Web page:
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Once used for keeping 'wild swyne', probably after the extinction of true wild boar, there are early 17th century records of wood sales showing that lime bast, the bark used for making rope, was as valuable as the timber itself.
The removal of conifers from the FC side was completed in December 2011, the last one being felled by Oliver Rackham.
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The network of footpath and bridleways that remain today evolved over time to serve the traditional way of village and town life in rural Essex.
West: Pheasanthouse Wood North: Birch Wood South: Little Baddow Heath, Poors Piece and Scrubs Wood.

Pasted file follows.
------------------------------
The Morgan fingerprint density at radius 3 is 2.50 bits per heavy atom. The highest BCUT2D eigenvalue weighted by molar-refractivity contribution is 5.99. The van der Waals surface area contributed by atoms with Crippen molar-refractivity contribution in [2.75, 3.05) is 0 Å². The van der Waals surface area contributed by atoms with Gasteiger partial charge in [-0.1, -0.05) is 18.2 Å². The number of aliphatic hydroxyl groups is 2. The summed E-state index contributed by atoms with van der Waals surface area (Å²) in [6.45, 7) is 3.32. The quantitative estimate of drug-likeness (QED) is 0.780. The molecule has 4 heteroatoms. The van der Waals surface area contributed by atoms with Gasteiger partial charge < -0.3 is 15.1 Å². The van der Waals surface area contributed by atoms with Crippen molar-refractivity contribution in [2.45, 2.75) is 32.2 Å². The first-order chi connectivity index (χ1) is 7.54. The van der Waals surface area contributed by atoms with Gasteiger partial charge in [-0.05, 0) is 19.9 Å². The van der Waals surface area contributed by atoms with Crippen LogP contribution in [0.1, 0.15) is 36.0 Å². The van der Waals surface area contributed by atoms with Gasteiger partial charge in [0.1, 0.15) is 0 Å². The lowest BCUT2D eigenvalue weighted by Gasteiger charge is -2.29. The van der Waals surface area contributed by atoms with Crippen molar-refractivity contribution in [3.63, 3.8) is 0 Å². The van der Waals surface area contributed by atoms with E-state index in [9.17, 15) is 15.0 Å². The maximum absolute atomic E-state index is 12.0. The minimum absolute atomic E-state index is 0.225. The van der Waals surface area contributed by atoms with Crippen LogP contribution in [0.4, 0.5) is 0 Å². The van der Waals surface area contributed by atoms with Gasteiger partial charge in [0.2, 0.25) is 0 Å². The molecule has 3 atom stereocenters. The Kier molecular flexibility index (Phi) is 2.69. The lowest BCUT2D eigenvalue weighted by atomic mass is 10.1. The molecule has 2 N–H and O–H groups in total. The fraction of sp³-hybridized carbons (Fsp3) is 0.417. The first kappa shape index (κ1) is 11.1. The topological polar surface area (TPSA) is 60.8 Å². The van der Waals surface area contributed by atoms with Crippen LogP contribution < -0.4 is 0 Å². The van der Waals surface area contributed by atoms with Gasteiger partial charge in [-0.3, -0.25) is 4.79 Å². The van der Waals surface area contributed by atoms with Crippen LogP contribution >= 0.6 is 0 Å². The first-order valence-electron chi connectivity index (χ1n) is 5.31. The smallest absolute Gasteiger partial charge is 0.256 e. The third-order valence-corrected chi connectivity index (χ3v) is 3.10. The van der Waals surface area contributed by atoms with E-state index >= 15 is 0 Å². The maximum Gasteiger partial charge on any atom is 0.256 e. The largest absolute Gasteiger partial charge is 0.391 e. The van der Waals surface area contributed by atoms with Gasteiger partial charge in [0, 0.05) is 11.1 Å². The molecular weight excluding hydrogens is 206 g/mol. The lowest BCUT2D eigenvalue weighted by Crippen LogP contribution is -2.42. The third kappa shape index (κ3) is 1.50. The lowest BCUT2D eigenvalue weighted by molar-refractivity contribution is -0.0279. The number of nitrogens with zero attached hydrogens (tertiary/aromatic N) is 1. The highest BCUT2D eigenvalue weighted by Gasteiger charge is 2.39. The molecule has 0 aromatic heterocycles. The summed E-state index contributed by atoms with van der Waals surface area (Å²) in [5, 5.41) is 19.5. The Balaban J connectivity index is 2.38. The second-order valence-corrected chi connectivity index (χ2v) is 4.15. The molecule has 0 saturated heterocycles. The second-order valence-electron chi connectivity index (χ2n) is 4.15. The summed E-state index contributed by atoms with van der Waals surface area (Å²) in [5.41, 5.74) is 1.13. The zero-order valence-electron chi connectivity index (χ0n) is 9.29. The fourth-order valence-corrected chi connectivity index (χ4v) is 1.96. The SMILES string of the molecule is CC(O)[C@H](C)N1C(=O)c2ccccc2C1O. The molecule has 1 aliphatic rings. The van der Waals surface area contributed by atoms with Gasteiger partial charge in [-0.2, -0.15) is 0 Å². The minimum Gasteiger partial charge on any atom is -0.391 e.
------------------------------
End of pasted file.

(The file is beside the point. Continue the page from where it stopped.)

A huge forest with natural habitats developed over more than 1,000 years for use by people and their grazing animals.
Now coppiced, with new pathways funded by the Forestry Commission.
Regardless of land ownership, these tracks were the 'glue' that bound together a community that needed to walk between home, woodland, mill, market, farm and church.
This is a list of open spaces where you can walk and enjoy natural surroundings on permissive paths.
Geoffrey Garnet was given this land in 1165 whilst a knight in the service of King Henry II..
This 79 acre site is the last remnant of the old Coopersale Common, offering ancient coppice with spring bogs.